Style: Death/Thrash Metal
Release Date: 1 May 2020
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There's an urgency that pervades this album by Poland's finest purveyors of death/thrash, their twelfth of original material. It gets down to business immediately and stays there throughout without too many points for us to sit back and breathe. Even though it includes eleven songs, it's short, clocking in at just under half an hour, which means that those tracks aren't exactly long either.
The longest is the closer, Bones, which almost reaches the four minute mark. Seven of the eleven wrap up under three and a couple don't even reach two. I had to compare that to the last true Vader studio album, 2016's The Empire, a lean and mean album with three of ten songs over four minutes, or the one before that, 2014's Tibi et Igni, with half of its tracks lasting over four minutes, one of them over five and even one over six. Vader keep on getting leaner and meaner, however lean and mean they were last time.
The sound here is just right for me. It's thrash metal at heart, but with a consistently applied layer of death metal that deepens the impact. It's not particularly evil, though lead vocalist Peter does aim for that a little as he rolls from Dancing in the Slaughterhouse into Stigma of Divinity, but it is deeper and growlier than thrash tends to get, while not getting as deep or growly as death usually wants. It ought to appeal to fans of both genres without feeling like it's a watered down version of either.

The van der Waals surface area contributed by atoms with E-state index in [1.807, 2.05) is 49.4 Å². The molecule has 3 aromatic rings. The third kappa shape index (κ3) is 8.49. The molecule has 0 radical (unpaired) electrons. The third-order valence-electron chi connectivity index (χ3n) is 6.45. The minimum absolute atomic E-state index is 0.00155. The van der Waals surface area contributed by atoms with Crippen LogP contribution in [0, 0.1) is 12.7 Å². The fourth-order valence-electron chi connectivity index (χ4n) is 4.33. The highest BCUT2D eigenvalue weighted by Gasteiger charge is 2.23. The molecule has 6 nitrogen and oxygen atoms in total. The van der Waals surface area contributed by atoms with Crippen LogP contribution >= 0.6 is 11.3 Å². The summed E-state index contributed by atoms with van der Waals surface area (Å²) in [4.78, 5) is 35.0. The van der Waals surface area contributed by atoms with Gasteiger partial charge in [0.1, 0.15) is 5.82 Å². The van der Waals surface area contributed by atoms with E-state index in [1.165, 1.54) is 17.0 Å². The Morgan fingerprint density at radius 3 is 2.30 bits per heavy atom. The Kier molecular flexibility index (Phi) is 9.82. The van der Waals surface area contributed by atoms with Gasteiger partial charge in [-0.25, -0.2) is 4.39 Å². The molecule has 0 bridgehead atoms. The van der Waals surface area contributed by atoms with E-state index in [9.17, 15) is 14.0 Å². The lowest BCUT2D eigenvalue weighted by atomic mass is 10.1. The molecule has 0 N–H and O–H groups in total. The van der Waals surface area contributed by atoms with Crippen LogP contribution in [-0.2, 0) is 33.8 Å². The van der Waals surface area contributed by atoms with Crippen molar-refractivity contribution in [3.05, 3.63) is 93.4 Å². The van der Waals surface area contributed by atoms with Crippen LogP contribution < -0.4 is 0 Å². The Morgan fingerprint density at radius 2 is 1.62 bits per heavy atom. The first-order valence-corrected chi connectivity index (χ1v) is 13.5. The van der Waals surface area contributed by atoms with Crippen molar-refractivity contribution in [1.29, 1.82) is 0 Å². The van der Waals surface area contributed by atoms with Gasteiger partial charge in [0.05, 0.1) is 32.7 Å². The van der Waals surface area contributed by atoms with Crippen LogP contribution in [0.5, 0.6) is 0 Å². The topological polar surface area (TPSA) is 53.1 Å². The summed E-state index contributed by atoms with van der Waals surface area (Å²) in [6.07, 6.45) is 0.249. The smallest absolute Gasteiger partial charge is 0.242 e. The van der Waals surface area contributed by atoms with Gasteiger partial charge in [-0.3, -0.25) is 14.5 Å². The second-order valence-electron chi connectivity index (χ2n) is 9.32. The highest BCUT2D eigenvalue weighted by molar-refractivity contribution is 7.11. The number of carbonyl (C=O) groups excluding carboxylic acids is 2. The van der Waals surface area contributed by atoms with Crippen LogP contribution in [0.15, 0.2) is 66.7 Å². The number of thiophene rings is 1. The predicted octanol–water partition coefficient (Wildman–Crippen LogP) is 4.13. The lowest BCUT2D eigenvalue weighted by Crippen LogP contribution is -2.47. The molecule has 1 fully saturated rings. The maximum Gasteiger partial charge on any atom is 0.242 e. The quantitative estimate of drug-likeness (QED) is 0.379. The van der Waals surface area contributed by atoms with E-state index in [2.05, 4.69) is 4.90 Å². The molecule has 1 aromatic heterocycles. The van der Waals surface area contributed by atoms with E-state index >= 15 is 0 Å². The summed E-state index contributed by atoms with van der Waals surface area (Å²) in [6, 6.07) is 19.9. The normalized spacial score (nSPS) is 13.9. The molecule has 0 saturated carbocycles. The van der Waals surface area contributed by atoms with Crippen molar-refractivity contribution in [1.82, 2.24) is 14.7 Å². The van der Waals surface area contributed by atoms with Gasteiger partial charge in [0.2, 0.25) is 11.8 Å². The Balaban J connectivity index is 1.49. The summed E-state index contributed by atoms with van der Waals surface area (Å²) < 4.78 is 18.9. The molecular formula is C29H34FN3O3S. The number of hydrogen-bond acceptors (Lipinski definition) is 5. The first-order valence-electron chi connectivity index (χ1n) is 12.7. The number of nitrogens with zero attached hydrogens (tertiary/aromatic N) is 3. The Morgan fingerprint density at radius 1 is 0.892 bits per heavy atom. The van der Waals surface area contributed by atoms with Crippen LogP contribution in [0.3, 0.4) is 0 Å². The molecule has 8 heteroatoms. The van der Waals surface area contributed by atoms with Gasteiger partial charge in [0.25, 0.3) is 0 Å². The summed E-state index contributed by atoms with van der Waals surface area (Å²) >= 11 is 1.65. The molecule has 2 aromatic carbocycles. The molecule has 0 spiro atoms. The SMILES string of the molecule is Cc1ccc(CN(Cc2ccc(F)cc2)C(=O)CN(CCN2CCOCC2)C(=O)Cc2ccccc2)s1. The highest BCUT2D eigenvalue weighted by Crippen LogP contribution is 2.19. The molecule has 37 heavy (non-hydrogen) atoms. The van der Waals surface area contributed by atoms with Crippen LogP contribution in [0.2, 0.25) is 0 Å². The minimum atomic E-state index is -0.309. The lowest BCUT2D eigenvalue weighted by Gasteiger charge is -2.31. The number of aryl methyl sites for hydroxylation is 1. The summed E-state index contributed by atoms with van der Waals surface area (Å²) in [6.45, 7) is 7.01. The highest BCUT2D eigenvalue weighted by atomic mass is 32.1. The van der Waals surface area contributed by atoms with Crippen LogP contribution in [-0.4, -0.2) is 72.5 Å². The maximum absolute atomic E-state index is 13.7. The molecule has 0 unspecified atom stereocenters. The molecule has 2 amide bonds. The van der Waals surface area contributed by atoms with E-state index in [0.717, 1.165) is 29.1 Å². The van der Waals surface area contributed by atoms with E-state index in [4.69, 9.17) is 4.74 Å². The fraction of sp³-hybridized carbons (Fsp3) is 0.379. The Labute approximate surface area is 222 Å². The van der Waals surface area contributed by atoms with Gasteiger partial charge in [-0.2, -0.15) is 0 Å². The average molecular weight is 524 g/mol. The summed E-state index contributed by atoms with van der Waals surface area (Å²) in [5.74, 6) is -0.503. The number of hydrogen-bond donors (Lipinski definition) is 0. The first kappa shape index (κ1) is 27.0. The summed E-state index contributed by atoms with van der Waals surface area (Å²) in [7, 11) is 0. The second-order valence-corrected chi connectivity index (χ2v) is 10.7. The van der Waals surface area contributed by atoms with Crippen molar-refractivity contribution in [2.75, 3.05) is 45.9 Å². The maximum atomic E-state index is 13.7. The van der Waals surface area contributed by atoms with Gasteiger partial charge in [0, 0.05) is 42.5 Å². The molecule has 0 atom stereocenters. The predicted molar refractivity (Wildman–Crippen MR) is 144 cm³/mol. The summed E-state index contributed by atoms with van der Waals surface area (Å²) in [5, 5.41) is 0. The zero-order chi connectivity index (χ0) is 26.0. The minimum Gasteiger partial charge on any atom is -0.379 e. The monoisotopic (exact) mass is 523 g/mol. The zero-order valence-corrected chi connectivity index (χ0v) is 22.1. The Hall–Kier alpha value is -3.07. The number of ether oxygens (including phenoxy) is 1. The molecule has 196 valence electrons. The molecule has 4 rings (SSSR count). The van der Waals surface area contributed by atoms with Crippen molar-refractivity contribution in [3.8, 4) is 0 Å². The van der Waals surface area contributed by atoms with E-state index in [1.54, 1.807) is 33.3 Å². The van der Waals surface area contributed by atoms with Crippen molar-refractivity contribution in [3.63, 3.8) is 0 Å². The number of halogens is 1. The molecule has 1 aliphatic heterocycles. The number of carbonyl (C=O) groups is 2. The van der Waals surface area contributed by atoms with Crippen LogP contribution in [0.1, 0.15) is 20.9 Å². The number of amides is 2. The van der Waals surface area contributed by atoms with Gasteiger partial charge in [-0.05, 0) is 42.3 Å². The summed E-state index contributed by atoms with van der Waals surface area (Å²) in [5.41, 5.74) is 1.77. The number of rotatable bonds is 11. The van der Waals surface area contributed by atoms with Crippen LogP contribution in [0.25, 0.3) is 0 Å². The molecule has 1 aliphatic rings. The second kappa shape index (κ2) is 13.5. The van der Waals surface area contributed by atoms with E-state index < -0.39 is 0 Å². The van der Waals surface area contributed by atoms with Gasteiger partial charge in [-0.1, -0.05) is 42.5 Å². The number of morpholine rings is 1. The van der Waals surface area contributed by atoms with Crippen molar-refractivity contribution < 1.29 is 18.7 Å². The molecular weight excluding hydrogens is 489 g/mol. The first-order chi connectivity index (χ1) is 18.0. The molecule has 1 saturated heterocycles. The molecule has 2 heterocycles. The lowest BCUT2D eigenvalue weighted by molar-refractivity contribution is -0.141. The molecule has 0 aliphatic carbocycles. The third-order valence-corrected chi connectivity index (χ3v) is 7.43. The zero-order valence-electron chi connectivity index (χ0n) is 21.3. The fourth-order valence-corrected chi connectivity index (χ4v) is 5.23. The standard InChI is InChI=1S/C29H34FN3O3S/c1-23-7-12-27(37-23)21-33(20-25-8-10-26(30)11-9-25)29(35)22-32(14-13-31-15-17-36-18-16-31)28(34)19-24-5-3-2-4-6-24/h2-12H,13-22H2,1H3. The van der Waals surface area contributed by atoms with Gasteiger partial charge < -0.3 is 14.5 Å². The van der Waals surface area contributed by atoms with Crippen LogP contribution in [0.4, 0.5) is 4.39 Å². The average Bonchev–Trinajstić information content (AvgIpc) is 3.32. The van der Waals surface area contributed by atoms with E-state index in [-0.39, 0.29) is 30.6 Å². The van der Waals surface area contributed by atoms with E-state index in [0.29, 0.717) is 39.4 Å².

As I've reviewed the latest crop of American thrash albums, from Testament, Warbringer and Havok, I've watched the discussions in Facebook thrash groups about which is the best. All of those are truer thrash than this, but, as an old school thrash fan, I'd take this any day. It wants to kick my ass and it wants to do it in the pit. James Stewart's drums rarely leave full tilt but, when they do, there's good reason, like the jaunty parts of Into Oblivion. I haven't felt this energized by drums this year.
That's not to say that the rest of the band are letting him carry the weight of this album. The riffs are strong and unrelenting and Hal's bass (no, not mine) rumbles along underneath everything with menace, while Peter's voice rolls over the top with ominous power. He's found a balancing point where he can growl with intent but still apply intonation and remain intelligible, a point that's not often found in anything with death in its genre.
As I mentioned when reviewing Vader's EP from last year, Thy Messenger, they manage to cram far more into these short songs than we expect. Shock and Awe and Into Oblivion don't amount to five minutes between them, but they still feature verses, choruses, guitar solos, the works. Despair is done in under eighty seconds and there's still time in there for a guitar solo. One key result of listening to this on repeat is that time seems to slow down as we try to adjust and catch everything that's going on.
I couldn't find a poor track here, though I do have favourites. Incineration of the Gods, four songs in, stretches out a little and chugs just as well as it blisters. Sanctification Denied does the same thing, with an even better midsection. While they're slower songs on this album, they're still fast and generate thoughts of Possessed covering Kreator.
Emptiness is a shorter song but it spends the first 20% of its running time with a pristine guitar solo. Final Declaration is shorter still and blisters magnificently. Dancing in the Slaughterhouse is a glorious invitation to the pit, a sort of thrash/ metal take on Anthrax. Stigma of Divinity doesn't let up for a moment and those drums get thunderous, as they do to such effect in the midsection of Bones.
I enjoyed Thy Messenger a lot last year but it was an extra-skimpy release, its four original songs filling less than ten minutes. Only Emptiness and Despair made it onto the full album but at least there's enough here to get our teeth into. And with so many highlights and zero downsides, this is a must.
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